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Bryan Cox Press Conf.

Click on the Full Article button to read the transcript of the press conference. To listen to it, press the play button to the left.



            **Q: Well how does it feel to be in a Patriots uniform?**  

BC: It feels pretty good. I'm just excited that finally I'm getting prepared to play football. It's been a long road coming back from the injury and now I'm just starting to feel good and healthy, so it feels good to be playing football and I'm happy that I'm staying in the AFC East.

Q: Why don't you think anybody else called earlier?

BC: In fact, I did receive calls. Because I was still at a point where I wasn't healthy, and with some teams I probably wouldn't be able to pass a physical. So we knew that it would be a June, July type of thing just because of the nature of the injury and the healing process, so that was fine. We received some calls, some were serious, some were just checking to see what the availability or what my status was, so it was fine.

Q: Were you waiting for this call [from the Patriots]?

BC: I've been up here twice to take physicals. I'd been in conversations with them. I had some real serious conversations with New Orleans as well. And the rest of the teams were just talking, hey, you know, what would happen if it came down to a one-year deal? 'What would you want?' 'What would you want to do?' So there were opportunities.

Q: Were the Patriots your first priority because you were familiar with Bill Belichick and his system and could make up time a little faster?

BC: No, not really. I just think that throughout the process, my agent was just saying, 'Look, here are your best opportunities, it's either going to be New England or New Orleans and we'll just see how it plays out.' We knew that early in the year. After Levon Kirkland was cut and Seattle picked him up, Seattle was interested. We received calls from Denver, and you know, we had some opportunities. But the two serious teams from my agent's position were going to be the Patriots or the Saints. So with that, I just continued to work. I couldn't do anything until I got healthy. That was my chief concern. Initially when I had the injury, they told me it would be a five or six-month process to heal and I thought they were joking. I thought it would be like two months and I'd be ready. But they were right. And so my chief concern at that point was just trying to get back healthy.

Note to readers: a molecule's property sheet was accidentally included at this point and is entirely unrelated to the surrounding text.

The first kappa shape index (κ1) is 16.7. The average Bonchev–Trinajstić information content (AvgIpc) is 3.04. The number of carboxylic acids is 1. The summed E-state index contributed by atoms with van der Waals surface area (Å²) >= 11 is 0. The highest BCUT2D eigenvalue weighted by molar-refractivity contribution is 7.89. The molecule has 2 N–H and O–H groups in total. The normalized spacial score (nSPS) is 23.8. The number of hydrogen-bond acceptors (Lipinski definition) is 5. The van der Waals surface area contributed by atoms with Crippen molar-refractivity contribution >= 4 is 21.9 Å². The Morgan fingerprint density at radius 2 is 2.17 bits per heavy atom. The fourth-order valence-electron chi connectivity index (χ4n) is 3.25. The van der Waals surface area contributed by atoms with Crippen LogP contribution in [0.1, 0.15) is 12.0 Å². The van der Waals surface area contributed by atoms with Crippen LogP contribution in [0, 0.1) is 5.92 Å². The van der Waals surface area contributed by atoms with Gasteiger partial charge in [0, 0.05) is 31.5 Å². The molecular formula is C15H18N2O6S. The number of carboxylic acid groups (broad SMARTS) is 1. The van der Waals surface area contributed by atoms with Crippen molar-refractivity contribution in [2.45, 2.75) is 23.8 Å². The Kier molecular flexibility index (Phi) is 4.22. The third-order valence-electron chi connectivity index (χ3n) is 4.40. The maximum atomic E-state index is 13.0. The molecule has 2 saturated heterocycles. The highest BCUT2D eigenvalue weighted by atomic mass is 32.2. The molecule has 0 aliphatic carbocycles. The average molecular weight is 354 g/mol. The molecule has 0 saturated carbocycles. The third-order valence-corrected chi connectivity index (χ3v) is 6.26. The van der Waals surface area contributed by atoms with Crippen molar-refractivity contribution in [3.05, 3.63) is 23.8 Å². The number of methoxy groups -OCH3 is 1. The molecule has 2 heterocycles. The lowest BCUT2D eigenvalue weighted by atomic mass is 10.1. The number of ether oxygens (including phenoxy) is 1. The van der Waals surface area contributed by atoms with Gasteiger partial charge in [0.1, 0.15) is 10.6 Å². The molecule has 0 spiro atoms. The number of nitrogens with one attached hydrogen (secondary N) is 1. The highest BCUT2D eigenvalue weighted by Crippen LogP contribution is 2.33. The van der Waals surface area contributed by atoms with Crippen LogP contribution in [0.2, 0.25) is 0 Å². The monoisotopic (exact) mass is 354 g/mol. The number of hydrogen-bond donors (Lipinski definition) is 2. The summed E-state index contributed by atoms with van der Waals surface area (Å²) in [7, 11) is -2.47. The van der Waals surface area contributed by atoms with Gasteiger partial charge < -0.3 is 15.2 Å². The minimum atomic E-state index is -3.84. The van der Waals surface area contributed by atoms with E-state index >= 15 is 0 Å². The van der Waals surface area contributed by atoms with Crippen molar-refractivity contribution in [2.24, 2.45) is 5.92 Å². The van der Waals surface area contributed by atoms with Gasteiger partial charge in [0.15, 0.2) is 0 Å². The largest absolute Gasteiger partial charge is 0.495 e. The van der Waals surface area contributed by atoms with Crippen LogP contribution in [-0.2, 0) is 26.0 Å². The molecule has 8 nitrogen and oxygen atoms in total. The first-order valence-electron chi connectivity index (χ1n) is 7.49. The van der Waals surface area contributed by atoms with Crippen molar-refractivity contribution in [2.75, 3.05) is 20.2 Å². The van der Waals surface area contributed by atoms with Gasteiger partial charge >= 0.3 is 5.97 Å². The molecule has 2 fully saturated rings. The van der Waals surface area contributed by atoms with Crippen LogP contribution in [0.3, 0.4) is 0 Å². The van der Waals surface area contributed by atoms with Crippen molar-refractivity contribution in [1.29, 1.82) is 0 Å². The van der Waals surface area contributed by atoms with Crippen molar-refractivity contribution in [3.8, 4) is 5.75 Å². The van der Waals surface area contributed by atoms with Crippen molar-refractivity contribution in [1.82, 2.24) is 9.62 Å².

Q: Could you talk about your relationship with Coach Belichick?

BC: I just believe that he's the best defensive coach, game day, that I've ever played for. It's just flat out that simple. And I've played for some really, really good defensive minds. With Dave Wannstedt, who was really good, and George Hill, my first ever coach in this league wasn't a defensive coordinator, he later was a coordinator for Miami and Tom Olivadotti… I've been around some good defensive coaches. But Bill Belichick is the best defensive game day coach I've ever played for.

Q: Why is that?

BC: Well, I think his voice never gets louder than this. He's not a rah-rah guy. In the first quarter he can tell you how the game's going to play out. 'Here's what you're going to see the rest of the game and here's what you have to be thinking.' And he's very rarely wrong. And he's just so calm. You don't get the chaos from the sideline as you do in some other places. And you need that on game day as a player. You don't to need to be getting to the point where you're so frustrated on the sideline where you get out to the field and you have a lapse, a mental lapse or a letdown. So he's just good at that on game day.

Q: What do you bring to the team on and off the field?

BC: I think that if you look at my history, I've been a leader everywhere I've been. I still think that I can play. I'm not a player that you would build a team around anymore, but I am very capable of doing what is being asked of me. And that's basically play strong in the running game and rush the pass on third down. I can fulfill those roles and I can do that very well. And that's what I'm going to bring. Off the field, you're going to get a guy that hasn't been in a lot of trouble, hasn't done a lot of wild things. And you're going to get a guy that's going to show up to speak to some kids and do some things when I have time. This season my kids won't be here, so a lot of times on Monday I'm flying back to Atlanta to spend the day with my kids. And that commitment from me is the most important thing in my life. More important than football or anything else are my kids. And because of my divorce a couple of years ago, that's the forefront. And last year in New York, my kids came to live with me, but this year they say, 'Daddy, we're tired of transferring schools.' They've been to five schools in two years. Now I understand that, so I got my stepmom to come in and keep them, but as often as I can, I'll be on a plane getting back to spend some time with my kids.

Q: You said you were happy to stay in the AFC East. Talk about that.